Journalist Kostas Vaxevanis, editor of “Documento” newspaper, trivialized Holocaust in a tweet criticizing Opposition leader Kyriakos Mitsotakis and his statement in favour of the ‘7day work week’. Vaxevanis in his tweet of May 12, 2019 used the inscription over the gate of Auschwitz “Arbeit Macht Frei” to comment on K. Mitsotakis.

The Central Board of Jewish Communities in Greece (KIS) stressed in an announcement the inappropriate use of the symbols of the Holocaust:

The use of this inscription within a political controversy and a journalistic comment is unacceptable because it downgrades, minimizes and trivializes a symbol of horror and Nazi barbarism. In Auschwitz every trace of humanity was lost and inhumanity and harrowing death prevailed. Millions of people were killed there because they were either Jews or “different”.

Read full statement here.

Kostas Vaxevanis responded here.

Holocaust trivialization is a recurrent phenomenon in Greek politics. For example, a cartoon published in the leftist newspaper Efimerida ton Syntakton in July 2018 depicted the entrance to the Auschwitz death camp with the message “the 12-hour [work day] sets you free,” to protest plans for a 12-hour work day in Austria (more information).

In 2018, the Racist Violence Recording Network recorded 10 anti-Semitic attacks in Greece

LOGO-FINAL_GRK-02-300x134Athens, 19.4.2019- The Racist Violence Recording Network (RVRN) presented yesterday their annual report, which analyses findings of racist violence and hate crime across Greece in 2018, recorded by the 46 organizations participating in the Network.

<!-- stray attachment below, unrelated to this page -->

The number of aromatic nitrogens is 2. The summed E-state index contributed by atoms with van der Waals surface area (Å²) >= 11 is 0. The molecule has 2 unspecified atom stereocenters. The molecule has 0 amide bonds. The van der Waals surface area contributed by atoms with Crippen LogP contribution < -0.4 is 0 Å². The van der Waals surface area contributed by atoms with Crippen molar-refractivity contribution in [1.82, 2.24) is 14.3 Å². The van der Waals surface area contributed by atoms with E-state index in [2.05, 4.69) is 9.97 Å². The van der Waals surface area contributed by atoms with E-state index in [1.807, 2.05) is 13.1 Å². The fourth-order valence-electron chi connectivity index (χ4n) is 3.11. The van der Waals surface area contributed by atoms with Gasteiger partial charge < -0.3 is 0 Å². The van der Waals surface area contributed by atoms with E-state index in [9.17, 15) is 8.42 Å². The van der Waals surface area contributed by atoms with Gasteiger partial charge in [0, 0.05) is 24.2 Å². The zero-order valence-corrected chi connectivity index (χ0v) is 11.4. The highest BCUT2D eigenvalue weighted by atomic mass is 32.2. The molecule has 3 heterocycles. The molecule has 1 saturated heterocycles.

From January to December 2018, the RVRN documented, through interviews with victims, 117 incidents of racist violence, with more than 130 victims. In 74 incidents the victims were migrants or refugees on grounds of ethnic origin, religion, colour, associations of third country nationals, human rights defenders due to their connection with refugees and migrants, as well as a memorial to the victims of shipwrecks. In six (6) incidents, Greek citizens were targeted due to their colour, foreign or ethnic origin. In nine (9) incidents, the targets were Jewish sacred or symbolic places and the Jewish community and in one (1) incident the target was a Greek citizen due to educational activity against anti-Semitism or perceived religion. In 27 incidents the targets were LGBTQI+ persons, including five (5) refugees, asylum-seekers and EU citizens. In 59 incidents more than one victim was targeted, whereas in 63 incidents the assault was committed by a group of at least two people.